« 上一頁繼續 »
Joy sparkled in the prancing Courser's eyes;
A rout this morning left Sir Walter's Hall,
Sir Walter, restless as a veering wind,
The Knight hallooed, he chid and cheered them on With suppliant gestures and upbraidings stern; But breath and eye-sight fail; and, one by one, The Dogs are stretched among the mountain fern.
Where is the throng, the tumult of the race?
poor Hart toils along the mountain side;
Dismounting then, he leaned against a thorn;
Close to the thorn on which Sir Walter leaned,
Upon his side the Hart was lying stretched:
And now, too happy for repose or rest, (Was never man in such a joyful case !)
Sir Walter walked all round, north, south, and west, And gazed and gazed upon that darling place.
And climbing up the hill-(it was at least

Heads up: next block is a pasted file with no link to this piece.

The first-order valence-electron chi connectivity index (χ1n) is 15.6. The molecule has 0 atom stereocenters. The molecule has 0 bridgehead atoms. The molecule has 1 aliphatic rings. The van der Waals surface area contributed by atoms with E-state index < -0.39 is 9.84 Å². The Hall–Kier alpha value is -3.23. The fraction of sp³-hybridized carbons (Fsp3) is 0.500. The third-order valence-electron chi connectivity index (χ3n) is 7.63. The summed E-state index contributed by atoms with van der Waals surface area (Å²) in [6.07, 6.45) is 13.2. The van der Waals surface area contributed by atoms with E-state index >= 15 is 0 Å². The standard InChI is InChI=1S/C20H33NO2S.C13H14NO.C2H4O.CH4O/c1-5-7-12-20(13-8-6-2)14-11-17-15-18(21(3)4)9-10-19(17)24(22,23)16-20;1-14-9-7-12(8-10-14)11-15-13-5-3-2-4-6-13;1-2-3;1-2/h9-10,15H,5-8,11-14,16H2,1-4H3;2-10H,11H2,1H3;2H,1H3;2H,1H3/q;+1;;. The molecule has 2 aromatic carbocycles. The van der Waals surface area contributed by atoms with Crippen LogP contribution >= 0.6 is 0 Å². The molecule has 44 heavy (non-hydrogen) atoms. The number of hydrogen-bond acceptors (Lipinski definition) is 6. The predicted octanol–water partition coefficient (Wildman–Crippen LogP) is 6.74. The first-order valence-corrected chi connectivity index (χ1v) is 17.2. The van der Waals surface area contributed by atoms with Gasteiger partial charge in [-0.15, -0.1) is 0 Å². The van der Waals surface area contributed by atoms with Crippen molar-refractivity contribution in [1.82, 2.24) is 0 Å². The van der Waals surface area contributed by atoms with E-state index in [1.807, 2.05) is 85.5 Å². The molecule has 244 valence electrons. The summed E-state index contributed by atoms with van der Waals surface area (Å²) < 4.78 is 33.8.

Nine roods of sheer ascent) Sir Walter found Three several hoof-marks which the hunted Beast Had left imprinted on the verdant ground.
Sir Walter wiped his face and cried,
Such sight was never seen by living eyes:
Three leaps have borne him from this lofty brow,
Down to the very fountain where he lies.
I'll build a Pleasure-house upon this spot,
And a small Arbour, made for rural joy; "Twill be the Traveller's shed, the Pilgrim's cot, A place of love for Damsels that are coy.
A cunning Artist will I have to frame
A bason for that Fountain in the dell ;
And they who do make mention of the same From this day forth, shall call it HART-LEAP WELL.
And, gallant brute! to make thy praises known,
And in the summer-time when days are long,
I will come hither with my Paramour ;
Till the foundations of the mountains fail
My Mansion with its Arbour shall endure ;
Then home he went, and left the Hart, stone-dead, With breathless nostrils stretched above the spring. And soon the Knight performed what he had said, The fame whereof through many a land did ring..
Ere thrice the moon into her port had steered,
And near the fountain, flowers of stature tall